1. Home
  2. Africa
  3. East Africa
  4. Rwanda

Peace prize for Belgian priest accused of genocide

<font color="#ff0000">* PHOTO IS NOT FOR USE</font> Belgian Roman Catholic missionary Guy Theunis, left, awarded a peace prize by the Flemish weekly church newspaper Kerk en Leven (Church and Life) on Wednesday in Ghent. To his right, Monsignor Luc Van Lo
Le prêtre catholique belge Guy Theunis, à gauche, recevant mercredi à Gand le prix pour la paix décerné par le journal paroissial flamand Kerk en Leven. A droite, Monseigneur Luc Van Looy, archevêque de Gand (Kristof Ghyselinck)

Belgian Roman Catholic missionary Guy Theunis, who has been accused by Rwandan authorities of taking part in the 1994 genocide, has been awarded a peace prize.

The prize was granted on Wednesday in the Belgian city of Ghent by the Flemish weekly church newspaper Kerk en Leven (Church and Life). The bishop of Ghent, Luc Van Looy, presented a cheque for 3,000 euros (US $3,560) and a work of art to Theunis on behalf of the jury.

Van Looy said Theunis, 60, who worked in Rwanda as a member of the White Fathers order from 1970 until 1994, "was mainly active in the fields of human rights, peace and justice". Theunis co-founded a Rwandan association for human rights and was also active in the Rwandan media. After the genocide, he trained church workers in South Africa.

"He strongly favoured the option for non-violence, which attracted on him many death threats," Van Looy said.

It was Theunis's first public appearance since he arrived in Belgium on 21 November 2005 from Rwanda.

Rwandan police arrested him on 6 September 2005 while he was in transit to Belgium from the eastern Democratic Republic of Congo. He was charged in Rwanda with "incitation to genocide", for reprinting - in a press review mainly intended for diplomats - articles from an extremist publication that incited the country's majority Hutus to kill its minority Tutsi population.

The Rwandan government also accused Theunis of reproducing biased information and sending it to Europe during the first days of the genocide, as well as masterminding killings in and around a church in the Rwandan capital, Kigali.

Media rights groups such as Reporters Sans Frontieres (Reporters Without Borders) and Human Rights Watch maintain the charge against Theunis was unwarranted, given that he left Rwanda seven days after the start of the genocide.

Brussels had asked that Theunis be brought to trial in Belgium; a request to which Rwanda acceded, crediting Brussels with a commitment to fight genocide.

In 2001, a Brussels court convicted four Rwandans for their roles in the genocide and sentenced them to between 12 and 20 years' imprisonment. Two more Rwandans were convicted in Belgium in June 2005 and sentenced to a minimum of 10 years.

During the award ceremony, Theunis said he felt the peace prize was "a sort of reparation". He said, "Because of totally unfounded accusations, mud was thrown on my name and my ideal of peace activist was tarnished."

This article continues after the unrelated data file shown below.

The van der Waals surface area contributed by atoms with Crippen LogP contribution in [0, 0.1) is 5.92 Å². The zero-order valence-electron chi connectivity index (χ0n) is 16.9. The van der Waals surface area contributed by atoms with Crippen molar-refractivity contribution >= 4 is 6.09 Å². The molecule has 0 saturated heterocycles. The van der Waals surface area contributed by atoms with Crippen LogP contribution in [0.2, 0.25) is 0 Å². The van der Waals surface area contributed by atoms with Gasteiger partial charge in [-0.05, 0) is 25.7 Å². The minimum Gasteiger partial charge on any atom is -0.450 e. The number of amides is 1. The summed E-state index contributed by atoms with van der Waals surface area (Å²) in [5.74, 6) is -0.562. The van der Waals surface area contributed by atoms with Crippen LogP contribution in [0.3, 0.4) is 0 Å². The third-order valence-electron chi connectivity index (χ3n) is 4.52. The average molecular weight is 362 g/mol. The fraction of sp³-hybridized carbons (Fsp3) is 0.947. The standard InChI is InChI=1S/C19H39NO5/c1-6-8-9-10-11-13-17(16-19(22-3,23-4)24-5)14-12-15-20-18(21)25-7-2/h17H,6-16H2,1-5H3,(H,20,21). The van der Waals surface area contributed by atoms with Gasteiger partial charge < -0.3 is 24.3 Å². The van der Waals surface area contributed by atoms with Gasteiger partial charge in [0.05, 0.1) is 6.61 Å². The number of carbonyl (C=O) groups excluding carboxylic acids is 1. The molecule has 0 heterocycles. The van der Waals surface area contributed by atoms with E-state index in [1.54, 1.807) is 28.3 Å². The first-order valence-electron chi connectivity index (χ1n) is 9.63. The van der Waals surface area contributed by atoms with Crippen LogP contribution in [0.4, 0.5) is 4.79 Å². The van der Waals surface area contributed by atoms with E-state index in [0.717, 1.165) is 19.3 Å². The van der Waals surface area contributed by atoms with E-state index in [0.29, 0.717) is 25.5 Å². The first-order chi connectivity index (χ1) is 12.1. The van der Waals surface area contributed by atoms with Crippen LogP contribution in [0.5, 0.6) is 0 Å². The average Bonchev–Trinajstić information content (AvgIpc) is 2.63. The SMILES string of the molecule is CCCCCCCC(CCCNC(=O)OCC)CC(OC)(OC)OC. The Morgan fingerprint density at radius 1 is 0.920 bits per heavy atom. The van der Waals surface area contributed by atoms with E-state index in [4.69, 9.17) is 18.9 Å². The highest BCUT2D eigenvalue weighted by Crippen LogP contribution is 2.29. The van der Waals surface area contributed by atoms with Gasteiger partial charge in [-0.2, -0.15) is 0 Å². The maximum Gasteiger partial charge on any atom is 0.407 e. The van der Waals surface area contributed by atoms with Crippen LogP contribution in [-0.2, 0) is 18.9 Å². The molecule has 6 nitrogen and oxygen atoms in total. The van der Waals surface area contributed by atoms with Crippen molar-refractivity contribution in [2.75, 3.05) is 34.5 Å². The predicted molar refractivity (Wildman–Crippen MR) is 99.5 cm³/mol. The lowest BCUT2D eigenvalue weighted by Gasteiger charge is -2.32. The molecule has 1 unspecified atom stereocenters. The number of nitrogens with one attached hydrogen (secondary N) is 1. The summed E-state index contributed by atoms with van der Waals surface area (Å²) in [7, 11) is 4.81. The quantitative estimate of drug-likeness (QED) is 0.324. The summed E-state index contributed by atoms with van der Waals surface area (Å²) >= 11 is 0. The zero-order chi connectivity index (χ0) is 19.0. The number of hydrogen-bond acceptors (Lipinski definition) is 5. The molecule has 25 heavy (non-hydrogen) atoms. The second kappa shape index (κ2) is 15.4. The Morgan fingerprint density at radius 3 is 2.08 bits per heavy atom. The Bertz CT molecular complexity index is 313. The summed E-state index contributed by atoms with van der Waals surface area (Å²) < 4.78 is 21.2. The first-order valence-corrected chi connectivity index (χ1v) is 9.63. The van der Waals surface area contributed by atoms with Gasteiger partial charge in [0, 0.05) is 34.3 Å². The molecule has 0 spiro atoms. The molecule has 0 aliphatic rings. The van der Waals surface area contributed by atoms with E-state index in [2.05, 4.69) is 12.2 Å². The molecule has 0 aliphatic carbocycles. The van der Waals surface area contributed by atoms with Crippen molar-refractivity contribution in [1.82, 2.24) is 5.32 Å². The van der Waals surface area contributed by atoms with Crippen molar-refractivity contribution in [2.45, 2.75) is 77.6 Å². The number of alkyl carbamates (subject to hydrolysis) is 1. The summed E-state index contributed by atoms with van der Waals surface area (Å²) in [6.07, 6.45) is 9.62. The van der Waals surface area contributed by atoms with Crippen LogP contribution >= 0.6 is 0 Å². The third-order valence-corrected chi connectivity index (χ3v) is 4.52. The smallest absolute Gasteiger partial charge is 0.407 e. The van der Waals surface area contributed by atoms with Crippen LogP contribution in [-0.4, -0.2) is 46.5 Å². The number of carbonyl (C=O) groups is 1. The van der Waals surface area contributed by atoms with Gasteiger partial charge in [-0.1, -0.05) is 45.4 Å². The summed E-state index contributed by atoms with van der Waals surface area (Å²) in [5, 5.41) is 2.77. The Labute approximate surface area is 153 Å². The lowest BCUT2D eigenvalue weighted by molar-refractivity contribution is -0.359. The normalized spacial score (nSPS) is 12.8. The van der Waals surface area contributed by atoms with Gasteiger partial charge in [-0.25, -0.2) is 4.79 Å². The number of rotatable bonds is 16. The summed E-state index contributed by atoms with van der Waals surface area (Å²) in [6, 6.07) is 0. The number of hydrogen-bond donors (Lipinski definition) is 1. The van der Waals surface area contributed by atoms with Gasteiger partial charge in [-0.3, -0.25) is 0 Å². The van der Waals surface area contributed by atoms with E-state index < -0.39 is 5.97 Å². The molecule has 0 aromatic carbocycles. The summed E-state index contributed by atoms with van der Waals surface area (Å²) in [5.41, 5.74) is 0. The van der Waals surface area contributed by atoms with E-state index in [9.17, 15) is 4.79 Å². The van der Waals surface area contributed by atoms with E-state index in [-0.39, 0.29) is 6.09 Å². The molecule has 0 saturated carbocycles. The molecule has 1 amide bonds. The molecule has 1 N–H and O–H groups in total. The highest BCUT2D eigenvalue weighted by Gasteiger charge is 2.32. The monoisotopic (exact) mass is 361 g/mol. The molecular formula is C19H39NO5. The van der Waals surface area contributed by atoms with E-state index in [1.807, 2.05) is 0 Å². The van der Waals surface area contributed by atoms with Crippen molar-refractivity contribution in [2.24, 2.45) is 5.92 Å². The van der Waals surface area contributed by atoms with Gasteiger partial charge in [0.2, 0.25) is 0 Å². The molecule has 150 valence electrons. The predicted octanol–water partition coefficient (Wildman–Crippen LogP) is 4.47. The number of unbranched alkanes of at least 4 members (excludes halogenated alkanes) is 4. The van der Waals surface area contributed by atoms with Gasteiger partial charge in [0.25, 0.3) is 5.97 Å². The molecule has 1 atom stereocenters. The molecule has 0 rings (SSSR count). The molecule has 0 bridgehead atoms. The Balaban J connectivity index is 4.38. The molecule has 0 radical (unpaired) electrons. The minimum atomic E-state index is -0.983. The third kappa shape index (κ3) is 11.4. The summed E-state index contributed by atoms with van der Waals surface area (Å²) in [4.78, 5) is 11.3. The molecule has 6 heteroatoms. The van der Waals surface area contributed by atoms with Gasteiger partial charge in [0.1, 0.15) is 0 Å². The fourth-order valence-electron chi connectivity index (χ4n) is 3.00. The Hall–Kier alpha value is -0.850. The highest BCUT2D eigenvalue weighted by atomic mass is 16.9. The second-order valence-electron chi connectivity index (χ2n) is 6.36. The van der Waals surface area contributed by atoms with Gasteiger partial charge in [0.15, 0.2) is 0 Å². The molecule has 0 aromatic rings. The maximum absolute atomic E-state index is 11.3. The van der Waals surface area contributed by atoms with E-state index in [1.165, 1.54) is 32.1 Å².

He added that he considered himself to be the representative of "several Rwandan friends" who are dedicated to peace and the human rights.

"Some of them, including some of my former colleagues, have died because of their engagement," he said. "Others work in difficult circumstances. Maybe they will never receive a peace price."

Theunis would not comment on his case during and after the ceremony because he is still under Belgian investigation. So far, no arrest warrant has been issued against him.


This article was produced by IRIN News while it was part of the United Nations Office for the Coordination of Humanitarian Affairs. Please send queries on copyright or liability to the UN. For more information: https://shop.un.org/rights-permissions

Share this article
Join the discussion

We uncovered the sex abuse scandal that rocked the WHO, but there’s more to do

We just covered a report that says the World Health Organization failed to prevent and tackle widespread sexual abuse during the Ebola response in Congo.

Our investigation with the Thomson Reuters Foundation triggered this probe, demonstrating the impact our journalism can have. 

But this won’t be the last case of aid worker sex abuse. This also won’t be the last time the aid sector has to ask itself difficult questions about why justice for victims of sexual abuse and exploitation has been sorely lacking. 

We’re already working on our next investigation, but reporting like this takes months, sometimes years, and can’t be done alone. 

The support of our readers and donors helps keep our journalism free and accessible for all. Donations mean we can keep holding power in the aid sector accountable, and do more of this. 

Become a member today and support independent journalism

Become a member of The New Humanitarian

Support our journalism and become more involved in our community. Help us deliver informative, accessible, independent journalism that you can trust and provides accountability to the millions of people affected by crises worldwide.

Join